Re: [net-next PATCH v6 0/3] net: reserve ports for applications using fixed port numbers

From: Eric W. Biederman
Date: Thu Mar 04 2010 - 16:14:58 EST

Octavian Purdila <opurdila@xxxxxxxxxxx> writes:

> On Thursday 04 March 2010 21:14:07 you wrote:
>> Cong Wang <amwang@xxxxxxxxxx> writes:
>> > David Miller wrote:
>> >> Eric B., could you look over the first two patches (which touch the
>> >> sysctl core) and give some review and ACK/NACK?
>> >
>> > ping Eric W. Biederman ... :)
>> I have looked and it is not easy to tell by simple review if
>> correctness has been maintained in the proc cleanup patch.
>> Furthermore the code even after the cleanups still feels like code
>> that is trying too hard to do too much.
>> I think the example set by bitmap_parse_user in it's user interface is
>> a good example to follow when constructing bitmap helper functions.
>> Including having the actual parsing code should live in lib/bitmap.c
>> The users of bitmap_parse_user do something very nice. They allocate
>> a temporary bitmap. Parse the userspace value into the temporary
>> bitmap, and then move that new bitmap into the kernel data structures.
>> For your large bitmap this seems like the idea way to handle it. That
>> guarantees no weird intermediate failure states, and really makes the
>> the bitmap feel like a single value.
>> I would add the restriction that the values in the list of ranges
>> always must be increasing, and in general restrict the set of accepted
>> values as much as possible. If we don't accept it now we don't have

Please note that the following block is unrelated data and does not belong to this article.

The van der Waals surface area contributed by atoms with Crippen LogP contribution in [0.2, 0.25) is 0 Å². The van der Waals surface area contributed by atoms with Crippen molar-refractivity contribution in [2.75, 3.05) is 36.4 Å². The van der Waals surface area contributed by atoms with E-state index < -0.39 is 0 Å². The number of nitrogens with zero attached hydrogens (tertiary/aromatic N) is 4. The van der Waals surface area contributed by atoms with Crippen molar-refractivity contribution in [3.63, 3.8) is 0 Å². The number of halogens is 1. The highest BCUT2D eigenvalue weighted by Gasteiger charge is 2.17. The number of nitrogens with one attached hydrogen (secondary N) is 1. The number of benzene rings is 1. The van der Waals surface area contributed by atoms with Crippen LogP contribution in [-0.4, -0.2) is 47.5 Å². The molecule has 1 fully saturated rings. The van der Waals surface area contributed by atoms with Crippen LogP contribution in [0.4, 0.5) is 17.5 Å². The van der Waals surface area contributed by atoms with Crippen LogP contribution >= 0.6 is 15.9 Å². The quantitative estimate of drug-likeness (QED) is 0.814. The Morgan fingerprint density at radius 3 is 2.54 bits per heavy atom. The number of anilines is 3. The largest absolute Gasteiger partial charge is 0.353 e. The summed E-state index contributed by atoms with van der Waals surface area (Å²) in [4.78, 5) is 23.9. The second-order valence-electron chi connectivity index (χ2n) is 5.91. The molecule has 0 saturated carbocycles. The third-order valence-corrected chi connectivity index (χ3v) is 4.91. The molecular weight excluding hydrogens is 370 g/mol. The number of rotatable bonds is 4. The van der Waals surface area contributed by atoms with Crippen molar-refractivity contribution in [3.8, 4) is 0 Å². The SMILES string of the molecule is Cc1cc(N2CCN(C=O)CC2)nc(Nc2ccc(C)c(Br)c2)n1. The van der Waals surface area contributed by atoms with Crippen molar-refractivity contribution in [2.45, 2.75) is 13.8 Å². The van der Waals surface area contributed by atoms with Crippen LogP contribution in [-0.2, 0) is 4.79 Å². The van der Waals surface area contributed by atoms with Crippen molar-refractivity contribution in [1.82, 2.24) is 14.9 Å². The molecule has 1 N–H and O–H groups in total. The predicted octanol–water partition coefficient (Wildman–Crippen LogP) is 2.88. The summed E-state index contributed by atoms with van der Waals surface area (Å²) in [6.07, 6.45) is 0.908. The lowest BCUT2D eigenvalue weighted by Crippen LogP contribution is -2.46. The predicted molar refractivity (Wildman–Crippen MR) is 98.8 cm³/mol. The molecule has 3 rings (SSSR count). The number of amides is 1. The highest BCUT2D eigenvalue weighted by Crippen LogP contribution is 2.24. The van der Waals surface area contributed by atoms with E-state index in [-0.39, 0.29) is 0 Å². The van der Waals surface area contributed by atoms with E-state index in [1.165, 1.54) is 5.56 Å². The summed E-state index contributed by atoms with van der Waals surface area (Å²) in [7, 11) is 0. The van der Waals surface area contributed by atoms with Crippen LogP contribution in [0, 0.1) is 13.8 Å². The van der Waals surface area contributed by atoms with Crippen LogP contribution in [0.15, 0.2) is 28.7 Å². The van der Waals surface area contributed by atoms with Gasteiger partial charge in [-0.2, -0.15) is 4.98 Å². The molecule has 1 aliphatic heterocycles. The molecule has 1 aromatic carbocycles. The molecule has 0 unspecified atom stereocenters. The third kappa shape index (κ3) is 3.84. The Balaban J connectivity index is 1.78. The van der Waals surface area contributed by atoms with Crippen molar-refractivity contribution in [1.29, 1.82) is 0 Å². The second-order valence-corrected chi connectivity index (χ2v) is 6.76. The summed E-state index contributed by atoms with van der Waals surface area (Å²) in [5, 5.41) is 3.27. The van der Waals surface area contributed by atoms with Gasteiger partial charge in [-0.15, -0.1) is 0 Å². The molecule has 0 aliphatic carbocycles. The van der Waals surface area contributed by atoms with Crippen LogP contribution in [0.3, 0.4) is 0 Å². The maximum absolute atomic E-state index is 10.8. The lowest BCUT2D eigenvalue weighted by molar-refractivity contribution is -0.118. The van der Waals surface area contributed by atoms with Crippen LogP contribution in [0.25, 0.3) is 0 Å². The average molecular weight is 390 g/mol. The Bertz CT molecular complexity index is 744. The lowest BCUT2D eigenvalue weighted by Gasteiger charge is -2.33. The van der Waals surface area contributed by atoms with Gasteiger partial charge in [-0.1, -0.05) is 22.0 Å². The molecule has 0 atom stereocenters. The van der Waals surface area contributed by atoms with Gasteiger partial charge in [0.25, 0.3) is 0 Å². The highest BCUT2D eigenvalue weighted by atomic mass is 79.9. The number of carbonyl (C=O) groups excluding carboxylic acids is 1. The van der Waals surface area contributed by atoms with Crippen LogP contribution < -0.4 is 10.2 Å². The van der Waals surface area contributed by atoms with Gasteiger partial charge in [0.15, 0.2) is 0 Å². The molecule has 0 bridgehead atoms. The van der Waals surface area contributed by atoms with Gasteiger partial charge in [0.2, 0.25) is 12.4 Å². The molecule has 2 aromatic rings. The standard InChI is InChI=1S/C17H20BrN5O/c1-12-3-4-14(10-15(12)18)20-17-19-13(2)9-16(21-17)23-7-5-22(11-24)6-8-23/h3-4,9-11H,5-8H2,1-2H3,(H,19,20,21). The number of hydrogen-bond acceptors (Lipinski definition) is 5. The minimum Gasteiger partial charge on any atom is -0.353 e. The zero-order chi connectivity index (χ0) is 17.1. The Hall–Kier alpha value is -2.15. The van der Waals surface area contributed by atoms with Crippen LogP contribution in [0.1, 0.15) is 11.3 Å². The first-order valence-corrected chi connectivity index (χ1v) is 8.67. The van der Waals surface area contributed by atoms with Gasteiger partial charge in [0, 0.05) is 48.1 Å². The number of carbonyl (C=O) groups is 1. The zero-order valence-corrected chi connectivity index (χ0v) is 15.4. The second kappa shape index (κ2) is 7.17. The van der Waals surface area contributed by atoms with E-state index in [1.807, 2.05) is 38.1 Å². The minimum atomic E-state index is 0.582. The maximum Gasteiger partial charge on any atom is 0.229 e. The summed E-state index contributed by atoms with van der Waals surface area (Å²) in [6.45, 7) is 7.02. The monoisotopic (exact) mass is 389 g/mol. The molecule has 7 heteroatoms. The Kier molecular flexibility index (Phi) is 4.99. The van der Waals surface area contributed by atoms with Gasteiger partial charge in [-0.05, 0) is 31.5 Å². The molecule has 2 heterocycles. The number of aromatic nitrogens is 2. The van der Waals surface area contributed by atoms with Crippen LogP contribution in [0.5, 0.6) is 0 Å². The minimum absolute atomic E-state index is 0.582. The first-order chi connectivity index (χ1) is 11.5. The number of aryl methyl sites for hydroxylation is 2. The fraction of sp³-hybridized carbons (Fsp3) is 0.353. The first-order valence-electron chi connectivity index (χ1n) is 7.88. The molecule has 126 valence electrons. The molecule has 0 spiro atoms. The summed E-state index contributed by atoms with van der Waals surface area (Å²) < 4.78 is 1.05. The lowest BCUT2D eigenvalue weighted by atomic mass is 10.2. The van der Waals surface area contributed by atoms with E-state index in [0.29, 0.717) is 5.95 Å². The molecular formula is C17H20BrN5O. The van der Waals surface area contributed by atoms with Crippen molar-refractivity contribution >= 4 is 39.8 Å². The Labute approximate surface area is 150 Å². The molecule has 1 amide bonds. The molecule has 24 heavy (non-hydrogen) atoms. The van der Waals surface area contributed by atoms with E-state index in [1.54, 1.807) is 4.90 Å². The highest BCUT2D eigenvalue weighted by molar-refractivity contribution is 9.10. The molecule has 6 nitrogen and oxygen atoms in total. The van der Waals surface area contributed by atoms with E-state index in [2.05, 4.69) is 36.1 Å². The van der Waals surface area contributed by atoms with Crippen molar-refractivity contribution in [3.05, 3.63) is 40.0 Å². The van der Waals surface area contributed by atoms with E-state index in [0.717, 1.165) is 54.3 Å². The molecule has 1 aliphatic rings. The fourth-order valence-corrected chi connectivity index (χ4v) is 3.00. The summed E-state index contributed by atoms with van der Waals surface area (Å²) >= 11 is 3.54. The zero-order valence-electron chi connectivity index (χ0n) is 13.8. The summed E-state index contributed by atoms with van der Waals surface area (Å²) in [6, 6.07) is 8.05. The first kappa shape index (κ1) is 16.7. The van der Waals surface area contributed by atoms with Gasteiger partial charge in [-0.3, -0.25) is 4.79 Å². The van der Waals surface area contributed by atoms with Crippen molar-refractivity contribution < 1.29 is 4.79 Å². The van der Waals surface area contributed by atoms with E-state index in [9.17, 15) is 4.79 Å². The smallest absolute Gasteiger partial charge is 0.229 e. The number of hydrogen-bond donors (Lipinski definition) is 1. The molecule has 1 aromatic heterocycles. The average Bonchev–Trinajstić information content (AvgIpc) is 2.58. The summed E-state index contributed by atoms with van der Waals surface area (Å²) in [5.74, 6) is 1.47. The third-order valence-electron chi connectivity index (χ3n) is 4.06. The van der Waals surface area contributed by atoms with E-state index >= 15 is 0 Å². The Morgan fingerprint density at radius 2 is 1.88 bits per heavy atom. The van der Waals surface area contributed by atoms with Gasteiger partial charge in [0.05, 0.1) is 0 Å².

>> to worry about some userspace application relying on some unitended
>> side effect a few years into the future.
> Eric, thanks for taking the time to go over it again. I now do share you
> opinion that we need to be more atomic. How about this simple approach:
> 1. Allocate new kernel buffer for the text and copy the whole userspace buffer
> into it.
> 2. Allocate temporary buffer for bitmap.
> 3. Parse the kernel text buffer into the temp bitmap.
> 4. Copy the temp bitmap into the final bitmap.
> This is simple and clean but it has the disadvantage of potentially allocating
> a large chunk of memory, although even in the case that all ports are going to
> be set the temporary buffer will not go over 390K, which is now not an issue
> anymore for kmalloc, right?

More than page size will always be an issue when memory is
sufficiently fragmented. I expect we can do just about as simply
with a small sliding window. Perhaps 50 characters.

However that might not be worth worrying about. Anything set by
a human being and anything we expect in practice is going to be
much shorter.

>> I think it is a serious bug that you clear the destination bitmap
>> in the middle of parsing it. That will either open or close all
>> ports in the middle of parsing, and I can't see how that would
>> ever be a good thing.
> Even when doing the copy from the temp bitmap you still have some inconsistent
> bitmap state while copying.
> We could solve by replacing the old buffer with the new one + RCU.


I was thinking a simple pass through that updated it a bit at a time
(if it was different), but rcu or some other form of locking would be
even more consistent. The joy with splitting the parser for the rest
of the sysctl code is that this is a separate decision that can be made
to accommodate the specific user.


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